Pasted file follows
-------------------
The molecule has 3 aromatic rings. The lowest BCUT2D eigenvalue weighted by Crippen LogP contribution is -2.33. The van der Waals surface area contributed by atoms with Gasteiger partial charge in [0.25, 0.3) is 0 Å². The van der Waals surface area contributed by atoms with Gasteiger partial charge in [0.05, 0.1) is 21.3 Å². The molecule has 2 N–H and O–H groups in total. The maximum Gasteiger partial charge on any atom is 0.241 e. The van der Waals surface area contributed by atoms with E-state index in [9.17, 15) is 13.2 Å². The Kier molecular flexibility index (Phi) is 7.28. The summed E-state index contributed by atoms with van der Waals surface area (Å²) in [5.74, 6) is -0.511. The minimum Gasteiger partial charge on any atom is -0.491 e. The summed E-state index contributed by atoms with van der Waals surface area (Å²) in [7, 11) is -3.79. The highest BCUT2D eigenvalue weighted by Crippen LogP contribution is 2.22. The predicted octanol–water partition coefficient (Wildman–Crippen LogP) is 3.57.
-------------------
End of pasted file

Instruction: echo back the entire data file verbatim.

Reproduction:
The molecule has 3 aromatic rings. The lowest BCUT2D eigenvalue weighted by Crippen LogP contribution is -2.33. The van der Waals surface area contributed by atoms with Gasteiger partial charge in [0.25, 0.3) is 0 Å². The van der Waals surface area contributed by atoms with Gasteiger partial charge in [0.05, 0.1) is 21.3 Å². The molecule has 2 N–H and O–H groups in total. The maximum Gasteiger partial charge on any atom is 0.241 e. The van der Waals surface area contributed by atoms with E-state index in [9.17, 15) is 13.2 Å². The Kier molecular flexibility index (Phi) is 7.28. The summed E-state index contributed by atoms with van der Waals surface area (Å²) in [5.74, 6) is -0.511. The minimum Gasteiger partial charge on any atom is -0.491 e. The summed E-state index contributed by atoms with van der Waals surface area (Å²) in [7, 11) is -3.79. The highest BCUT2D eigenvalue weighted by Crippen LogP contribution is 2.22. The predicted octanol–water partition coefficient (Wildman–Crippen LogP) is 3.57.